The ballot question dictates that if insurers didn’t spend enough to meet the threshold, they would have to return the money to Massachusetts consumers in the form of rebates.
Tonelli pointed to 2020, when most dentists closed their practices for three months for all but emergency procedures due to COVID. Yet people continued to pay their premiums. Unlike medical insurers, who were required to return most unused money to consumers, dental insurers had no such obligation.
Massachusetts’ Delta Dental, the state’s largest dental operator by membership, said it voluntarily refunded $24 million to customers in rebates in 2020. It was unclear what percentage of premiums it had perceived this represented.
According to Tonelli, the obligation to respect certain payments would encourage insurers to enrich their social benefits.
The ballot measure would also broaden the Insurance Division’s review of the premiums charged by dental insurers, to help prevent insurers from blatantly raising premiums to offset new spending requirements.
“People have an underlying feeling that things aren’t getting better,” Tonelli said. “But here is a tool. If patients and voters vote yes, maybe we can improve the system.
What are the opponents saying?
David Shore, board member of the Massachusetts Association of Health Underwriters, said if the ballot measure passes, insurers would still have much of the same administrative costs as before, but would now only be allowed to use only 17% of the premium they collect. to pay it. As a result, insurers would likely increase their premiums, covering their costs by collecting a smaller percentage of a larger amount.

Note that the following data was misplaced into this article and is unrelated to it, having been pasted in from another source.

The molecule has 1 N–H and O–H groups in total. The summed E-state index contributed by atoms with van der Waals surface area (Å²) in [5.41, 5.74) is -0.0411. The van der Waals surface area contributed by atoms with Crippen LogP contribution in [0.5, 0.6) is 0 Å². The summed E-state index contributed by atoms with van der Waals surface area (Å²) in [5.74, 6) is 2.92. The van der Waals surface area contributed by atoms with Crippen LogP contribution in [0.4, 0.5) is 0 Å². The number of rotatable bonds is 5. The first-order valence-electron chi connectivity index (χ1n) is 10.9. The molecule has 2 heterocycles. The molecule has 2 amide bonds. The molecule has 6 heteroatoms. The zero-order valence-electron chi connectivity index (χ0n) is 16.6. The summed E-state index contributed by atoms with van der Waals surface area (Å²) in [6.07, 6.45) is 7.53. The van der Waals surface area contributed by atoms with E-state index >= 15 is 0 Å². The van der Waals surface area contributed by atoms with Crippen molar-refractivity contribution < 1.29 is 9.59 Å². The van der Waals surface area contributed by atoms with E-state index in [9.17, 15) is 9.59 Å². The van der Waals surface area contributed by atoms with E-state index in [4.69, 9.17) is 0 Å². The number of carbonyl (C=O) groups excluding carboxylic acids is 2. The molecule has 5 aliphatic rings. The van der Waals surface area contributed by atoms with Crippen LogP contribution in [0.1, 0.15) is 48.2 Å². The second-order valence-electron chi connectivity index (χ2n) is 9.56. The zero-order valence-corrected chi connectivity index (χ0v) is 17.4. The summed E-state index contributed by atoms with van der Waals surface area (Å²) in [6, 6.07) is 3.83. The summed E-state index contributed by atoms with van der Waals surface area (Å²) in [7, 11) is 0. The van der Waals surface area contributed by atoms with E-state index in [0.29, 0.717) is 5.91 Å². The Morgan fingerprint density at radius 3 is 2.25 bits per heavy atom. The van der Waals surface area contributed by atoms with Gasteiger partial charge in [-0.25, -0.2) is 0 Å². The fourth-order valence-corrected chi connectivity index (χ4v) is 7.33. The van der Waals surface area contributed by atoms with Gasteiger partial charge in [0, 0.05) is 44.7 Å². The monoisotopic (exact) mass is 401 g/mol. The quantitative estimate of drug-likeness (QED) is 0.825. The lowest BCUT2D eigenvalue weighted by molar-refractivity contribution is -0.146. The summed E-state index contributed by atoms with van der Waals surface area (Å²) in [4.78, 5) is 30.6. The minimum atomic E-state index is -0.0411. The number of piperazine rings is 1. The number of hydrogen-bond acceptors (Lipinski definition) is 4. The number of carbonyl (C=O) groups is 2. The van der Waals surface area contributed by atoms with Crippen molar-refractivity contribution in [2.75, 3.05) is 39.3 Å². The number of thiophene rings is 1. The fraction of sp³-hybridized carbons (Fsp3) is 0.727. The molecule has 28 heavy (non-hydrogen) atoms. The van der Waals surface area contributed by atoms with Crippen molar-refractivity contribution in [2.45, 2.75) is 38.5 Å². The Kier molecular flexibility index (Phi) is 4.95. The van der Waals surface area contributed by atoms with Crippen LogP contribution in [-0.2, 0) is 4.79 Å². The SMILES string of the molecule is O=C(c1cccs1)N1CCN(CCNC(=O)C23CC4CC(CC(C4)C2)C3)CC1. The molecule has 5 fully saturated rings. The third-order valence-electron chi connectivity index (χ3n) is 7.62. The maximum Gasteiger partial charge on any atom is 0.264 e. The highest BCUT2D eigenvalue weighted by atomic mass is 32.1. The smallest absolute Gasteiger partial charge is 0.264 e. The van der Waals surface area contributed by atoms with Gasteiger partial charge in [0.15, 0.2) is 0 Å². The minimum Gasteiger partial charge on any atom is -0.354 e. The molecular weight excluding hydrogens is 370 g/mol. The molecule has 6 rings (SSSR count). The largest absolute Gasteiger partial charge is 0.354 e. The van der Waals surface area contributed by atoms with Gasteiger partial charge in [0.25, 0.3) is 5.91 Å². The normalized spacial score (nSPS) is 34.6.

While medical insurers are held to the kind of thresholds included in the ballot question, their premiums are approximately 19 times higher than average dental premiums, according to Shore.
Shore said insurers could do other things to meet the new requirements, such as reducing administrative costs, paying dentists more per service or reducing out-of-pocket payments to patients by enriching their coverage. But regardless, “premiums will have to go up,” Shore said, since the insurer’s budget is a percentage of the premium, he said.
Tufts University’s Center for State Policy Analysis, which released a report on the ballot issue, did not suggest premiums would rise, but said the amounts insurers pay dentists could rise, although “the magnitude of these increases should be limited”. says the report.